The undertaking related to the three-year spending round beginning in April this year, and departments have been asked this week to tell the Office of the Third Sector by the end of October what proportion of the grants they've made so far in this financial year are for three years or more, and to give the rationale for those awarded for less than three years. The request comes in the form of guidance issued by third sector minister Phil Hope and Yvette Cooper, Chief Secretary to the Treasury.
Well, it's a start. The departments aren't being asked to report on the contracts they have with the sector, nor on the grants or contracts of the agencies or non-departmental public bodies for which they are responsible; instead, they are being asked what preparations they are making for providing that additional information next year. This gradual approach is reflected in the light-touch tone of the guidance, which tells departments: "The intention is not to regulate activity, but ... there may be a need to explore whether best practice is being adopted."
Given that the big beasts of Whitehall aren't very keen on being told by others how to run their affairs, the softly-softly method is probably wise. We are not, after all, dealing here with a matter of urgent political priority, where eggs have to be broken to make omelettes. This is, rather, an attempt to change an element of administrative culture and cannot be effected by overnight diktat. It also has cross-party support, which frees it from electoral pressures and means it won't easily be dropped if there is a change of government.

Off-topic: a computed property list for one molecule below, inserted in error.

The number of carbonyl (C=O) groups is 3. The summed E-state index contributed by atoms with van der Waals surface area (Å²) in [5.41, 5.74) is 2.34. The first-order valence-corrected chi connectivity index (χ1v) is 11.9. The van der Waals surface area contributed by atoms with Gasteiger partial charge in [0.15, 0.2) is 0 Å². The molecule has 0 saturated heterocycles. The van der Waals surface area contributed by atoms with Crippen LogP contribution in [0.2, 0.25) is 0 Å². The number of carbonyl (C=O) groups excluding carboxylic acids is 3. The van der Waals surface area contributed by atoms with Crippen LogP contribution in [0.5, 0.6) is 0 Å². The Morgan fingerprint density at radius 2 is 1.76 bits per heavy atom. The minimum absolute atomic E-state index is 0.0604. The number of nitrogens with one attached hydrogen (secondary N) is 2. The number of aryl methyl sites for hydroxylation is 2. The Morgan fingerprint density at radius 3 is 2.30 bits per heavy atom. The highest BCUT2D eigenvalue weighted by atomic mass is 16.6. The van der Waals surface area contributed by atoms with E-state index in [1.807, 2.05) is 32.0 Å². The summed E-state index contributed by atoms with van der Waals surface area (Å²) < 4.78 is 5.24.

Fortunately, there are signs that many government departments are beginning to take their relationships with the voluntary sector more seriously, as our feature on page 16 indicates. Three-year funding will no doubt be low on their list of priorities as they scurry from one ministerial preoccupation to another, but that doesn't mean it can't chug on steadily in the background. In the long term, there is probably more to worry about in relation to local authorities, on which the Office of the Third Sector has rather less leverage.
It's a painful irony that serious trouble erupted at the Shaw Trust just as the charity was reaching the height of success in winning government contracts. One moment it seemed to be showing the rest of the sector how things should be done; the next it was locked in the kind of internal dispute all charities dread. The top line is that there has been an "irretrieveable breakdown" in the relationship between managing director Ian Charlesworth and the other two leading lights - the chair of trustees, John Briffitt, and director general Tim Pape, who founded the charity 26 years ago.
Charlesworth is challenging his dismissal and has taken complaints about governance and business practice to the Charity Commission. The charity says that it is essentially an HR question and declines to go into details. An inquiry or employment tribunal might in due course indicate which version is right, but the real explanation is likely to consist of a messy combination of the two.